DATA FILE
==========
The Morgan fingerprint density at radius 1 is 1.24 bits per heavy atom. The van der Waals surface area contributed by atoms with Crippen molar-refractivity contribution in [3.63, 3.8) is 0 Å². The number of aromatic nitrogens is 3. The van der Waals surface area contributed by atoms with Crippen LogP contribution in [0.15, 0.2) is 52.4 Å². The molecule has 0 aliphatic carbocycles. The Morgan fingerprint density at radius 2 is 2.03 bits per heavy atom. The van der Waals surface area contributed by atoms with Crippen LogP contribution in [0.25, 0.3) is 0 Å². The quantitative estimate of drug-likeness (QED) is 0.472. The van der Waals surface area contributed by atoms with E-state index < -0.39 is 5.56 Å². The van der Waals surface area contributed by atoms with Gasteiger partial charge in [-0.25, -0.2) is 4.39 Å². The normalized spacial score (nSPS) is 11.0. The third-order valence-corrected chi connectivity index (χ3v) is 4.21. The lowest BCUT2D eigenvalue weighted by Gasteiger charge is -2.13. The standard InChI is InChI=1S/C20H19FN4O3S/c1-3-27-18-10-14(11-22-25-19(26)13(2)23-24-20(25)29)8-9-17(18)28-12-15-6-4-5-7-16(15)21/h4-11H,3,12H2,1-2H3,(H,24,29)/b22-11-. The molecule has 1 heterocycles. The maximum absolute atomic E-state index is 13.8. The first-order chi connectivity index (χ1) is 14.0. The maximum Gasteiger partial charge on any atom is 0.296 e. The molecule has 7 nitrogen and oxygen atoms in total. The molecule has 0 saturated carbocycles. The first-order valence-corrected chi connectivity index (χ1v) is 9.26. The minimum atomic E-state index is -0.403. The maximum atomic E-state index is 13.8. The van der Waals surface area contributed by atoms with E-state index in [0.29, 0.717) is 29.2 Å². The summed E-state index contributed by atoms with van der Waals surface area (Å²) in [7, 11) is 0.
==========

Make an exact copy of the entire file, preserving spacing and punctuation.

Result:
The Morgan fingerprint density at radius 1 is 1.24 bits per heavy atom. The van der Waals surface area contributed by atoms with Crippen molar-refractivity contribution in [3.63, 3.8) is 0 Å². The number of aromatic nitrogens is 3. The van der Waals surface area contributed by atoms with Crippen LogP contribution in [0.15, 0.2) is 52.4 Å². The molecule has 0 aliphatic carbocycles. The Morgan fingerprint density at radius 2 is 2.03 bits per heavy atom. The van der Waals surface area contributed by atoms with Crippen LogP contribution in [0.25, 0.3) is 0 Å². The quantitative estimate of drug-likeness (QED) is 0.472. The van der Waals surface area contributed by atoms with E-state index < -0.39 is 5.56 Å². The van der Waals surface area contributed by atoms with Gasteiger partial charge in [-0.25, -0.2) is 4.39 Å². The normalized spacial score (nSPS) is 11.0. The third-order valence-corrected chi connectivity index (χ3v) is 4.21. The lowest BCUT2D eigenvalue weighted by Gasteiger charge is -2.13. The standard InChI is InChI=1S/C20H19FN4O3S/c1-3-27-18-10-14(11-22-25-19(26)13(2)23-24-20(25)29)8-9-17(18)28-12-15-6-4-5-7-16(15)21/h4-11H,3,12H2,1-2H3,(H,24,29)/b22-11-. The molecule has 1 heterocycles. The maximum absolute atomic E-state index is 13.8. The first-order chi connectivity index (χ1) is 14.0. The maximum Gasteiger partial charge on any atom is 0.296 e. The molecule has 7 nitrogen and oxygen atoms in total. The molecule has 0 saturated carbocycles. The first-order valence-corrected chi connectivity index (χ1v) is 9.26. The minimum atomic E-state index is -0.403. The maximum atomic E-state index is 13.8. The van der Waals surface area contributed by atoms with E-state index in [0.29, 0.717) is 29.2 Å². The summed E-state index contributed by atoms with van der Waals surface area (Å²) in [7, 11) is 0.